• If you’re not sure, a gift pack will always be welcome – you’ll find these at most wine retailers

Which wines work well with seafood?

Sauvignon Blanc or Semillon/Sauvignon blends tend to work best with fresh, simply cooked seafood including cold prawns. Most wine writers suggest a young and astringent Riesling but most of these are too fruity to match salty and savoury seafood. This also applies to some of the cheaper sauvignons from Marlborough. A few recommendations include:

  • Yealands Land Made Sauvignon Blanc 2013: $14 at Kemenys (Marlborough)
  • Vavasour Sauvignon Blanc 2013: $13 at WSD (Marlborough)
  • Cape Mentelle Semillon Sauvignon Blanc 2014: $20 at MyCellar (Margaret River)
  • Lobster Mornay or spicy Asian seafood may need something with more flavour, such a Chardonnay or Pinot Gris.

What are the best wine varieties for a party or get-together?

  • Office party: Moscato or Prosecco have festive bubbles but they’re more frizzante than spumante (fully sparkling). More important is that they’re lower in alcohol than standard sparkling wines so people should leave the office party in better shape.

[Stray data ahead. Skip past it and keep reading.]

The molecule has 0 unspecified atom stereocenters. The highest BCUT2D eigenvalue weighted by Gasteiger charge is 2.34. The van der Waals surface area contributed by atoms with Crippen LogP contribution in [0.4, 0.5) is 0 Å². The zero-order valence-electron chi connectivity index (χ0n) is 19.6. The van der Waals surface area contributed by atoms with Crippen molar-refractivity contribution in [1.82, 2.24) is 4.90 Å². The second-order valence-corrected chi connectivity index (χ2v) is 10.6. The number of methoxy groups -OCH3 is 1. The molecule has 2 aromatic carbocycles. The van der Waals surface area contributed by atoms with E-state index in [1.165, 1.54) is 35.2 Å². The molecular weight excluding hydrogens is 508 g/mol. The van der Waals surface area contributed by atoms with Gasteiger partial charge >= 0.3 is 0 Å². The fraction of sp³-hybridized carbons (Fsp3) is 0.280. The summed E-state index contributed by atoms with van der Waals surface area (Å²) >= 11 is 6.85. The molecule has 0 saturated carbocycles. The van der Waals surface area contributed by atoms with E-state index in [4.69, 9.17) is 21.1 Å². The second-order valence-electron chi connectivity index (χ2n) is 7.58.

• Friends and nibbles: Rosé goes with various nibbles including tapas and ham. Montepulciano is a terrific, light pizza red. Riesling is great with cold chicken, and Sauvignon Blanc compliments prawns really well.
  • Formal occasion: Pink bubbly and sparkling shiraz tend to be winners but the latter can be fairly alcoholic so be careful. A big Chardonnay is another good option

If that’s all too hard, keep in mind that the folks in Champagne drink their bubbles with anything and everything, so you could choose a good Aussie bubbly and do the same. A couple of examples include:

  • Madame Coco Brut NV: $14 at  Kemenys
  • Petaluma Croser NV: $17 at Our Cellar

What are some of the most popular wines, and what do they taste like?

  • Sparkling wine, regardless of colour, should have a strong mousse (the bubbles on top) and a fine, persistent bead (the tiny bubbles coming up from the bottom of the glass)
  • Riesling should smell and taste of limes, talc, hints of minerals and have a dry finish
  • A good Chardonnay is full and round and tastes of white peaches and cashews or almonds
  • Sauvignon Blanc should smell of gooseberries, lantana, freshly cut grass and even cat pee (seriously) The taste should be fresh, tangy and savoury
  • Good Pinot Gris or Grigio smells and tastes of ripe pears & apples, with hints of ginger
  • Cabernet Sauvignon smells and tastes of blackberries, black currants and cassis, with hints of vanilla and pencil shavings from oak maturation. Feels cool in the mouth
  • Merlot is a softer wine with ripe, plush fruit in the plum spectrum, with a velvet softness.
  • Shiraz is usually a big-hearted, warm and friendly kind of guy, with ripe, warm red berry fruit and spices like black pepper

What are some of your favourite wines?